Socialist Government in Bolivia Makes Evangelism a Crime

Bolivia’s government authorized a new penal code in December, parts of which placed severe limitations on religious freedom in the South American nation.

Article 88 of the code states that “whoever recruits, transports, deprives of freedom, or hosts people with the aim of recruiting them to take part in armed conflicts or religious or worship organizations will be penalized 5 to 12 years of imprisonment,” according to a translation by Evangelical Focus, a media initiative of the Spanish Evangelical Alliance.

Changes to the code also permit abortion during the first eight weeks of pregnancy and expand punishment of “recklessness, negligence, malpractice” in all careers—worrying professionals from doctors to journalists. Bolivia’s population is 77 percent Catholic and 16 percent Protestant, though President Evo Morales, the Andean state’s first indigenous president, has been walking the country back from its official Catholicism since 2013.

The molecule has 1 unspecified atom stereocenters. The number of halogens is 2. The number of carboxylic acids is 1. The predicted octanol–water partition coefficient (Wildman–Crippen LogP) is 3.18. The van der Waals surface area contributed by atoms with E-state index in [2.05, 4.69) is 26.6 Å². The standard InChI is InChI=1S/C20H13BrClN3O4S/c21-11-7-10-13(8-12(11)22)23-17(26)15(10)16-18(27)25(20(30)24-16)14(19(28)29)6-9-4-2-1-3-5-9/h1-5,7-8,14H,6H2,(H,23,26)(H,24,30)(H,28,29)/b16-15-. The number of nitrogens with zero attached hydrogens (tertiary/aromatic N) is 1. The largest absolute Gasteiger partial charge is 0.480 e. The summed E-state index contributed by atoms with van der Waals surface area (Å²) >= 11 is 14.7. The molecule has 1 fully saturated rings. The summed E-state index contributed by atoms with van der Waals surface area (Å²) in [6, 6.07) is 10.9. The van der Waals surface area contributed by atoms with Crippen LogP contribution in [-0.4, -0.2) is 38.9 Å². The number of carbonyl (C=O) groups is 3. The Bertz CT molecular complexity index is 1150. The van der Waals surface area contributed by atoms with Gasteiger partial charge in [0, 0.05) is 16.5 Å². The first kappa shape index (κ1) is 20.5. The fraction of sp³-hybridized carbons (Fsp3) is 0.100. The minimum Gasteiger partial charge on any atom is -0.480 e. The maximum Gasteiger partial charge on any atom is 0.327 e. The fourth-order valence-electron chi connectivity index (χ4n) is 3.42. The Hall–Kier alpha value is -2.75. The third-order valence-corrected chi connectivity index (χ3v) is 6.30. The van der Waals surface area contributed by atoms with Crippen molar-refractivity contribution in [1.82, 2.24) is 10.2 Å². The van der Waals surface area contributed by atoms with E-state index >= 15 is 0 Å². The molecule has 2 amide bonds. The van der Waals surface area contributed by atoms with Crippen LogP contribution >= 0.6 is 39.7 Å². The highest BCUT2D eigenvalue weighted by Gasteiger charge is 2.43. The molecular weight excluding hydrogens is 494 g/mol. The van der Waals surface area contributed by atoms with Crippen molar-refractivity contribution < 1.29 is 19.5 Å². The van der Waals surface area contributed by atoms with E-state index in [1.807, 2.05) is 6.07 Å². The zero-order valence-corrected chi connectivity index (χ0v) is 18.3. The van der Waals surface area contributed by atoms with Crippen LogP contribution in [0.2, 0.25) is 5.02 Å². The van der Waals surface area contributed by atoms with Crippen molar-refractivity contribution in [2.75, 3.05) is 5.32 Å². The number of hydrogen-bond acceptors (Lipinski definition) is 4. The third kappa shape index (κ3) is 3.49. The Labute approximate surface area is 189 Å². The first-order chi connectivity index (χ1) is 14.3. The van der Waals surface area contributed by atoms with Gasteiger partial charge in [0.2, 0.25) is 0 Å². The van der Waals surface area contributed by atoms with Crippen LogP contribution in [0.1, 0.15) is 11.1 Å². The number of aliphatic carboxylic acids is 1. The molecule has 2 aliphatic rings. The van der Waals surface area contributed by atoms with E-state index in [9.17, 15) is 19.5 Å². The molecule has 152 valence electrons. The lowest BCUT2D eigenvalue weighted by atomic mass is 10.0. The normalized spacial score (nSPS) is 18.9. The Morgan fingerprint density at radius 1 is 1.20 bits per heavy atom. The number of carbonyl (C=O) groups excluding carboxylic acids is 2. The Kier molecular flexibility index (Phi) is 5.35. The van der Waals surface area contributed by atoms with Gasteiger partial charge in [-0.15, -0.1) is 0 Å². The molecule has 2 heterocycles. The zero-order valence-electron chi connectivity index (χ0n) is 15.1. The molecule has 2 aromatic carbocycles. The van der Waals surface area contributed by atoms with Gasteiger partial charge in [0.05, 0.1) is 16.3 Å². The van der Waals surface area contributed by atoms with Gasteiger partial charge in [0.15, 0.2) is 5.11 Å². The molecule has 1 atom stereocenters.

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The changes were approved several weeks after Bolivia’s Constitutional Court lifted term limits, allowing Morales to run for office indefinitely.

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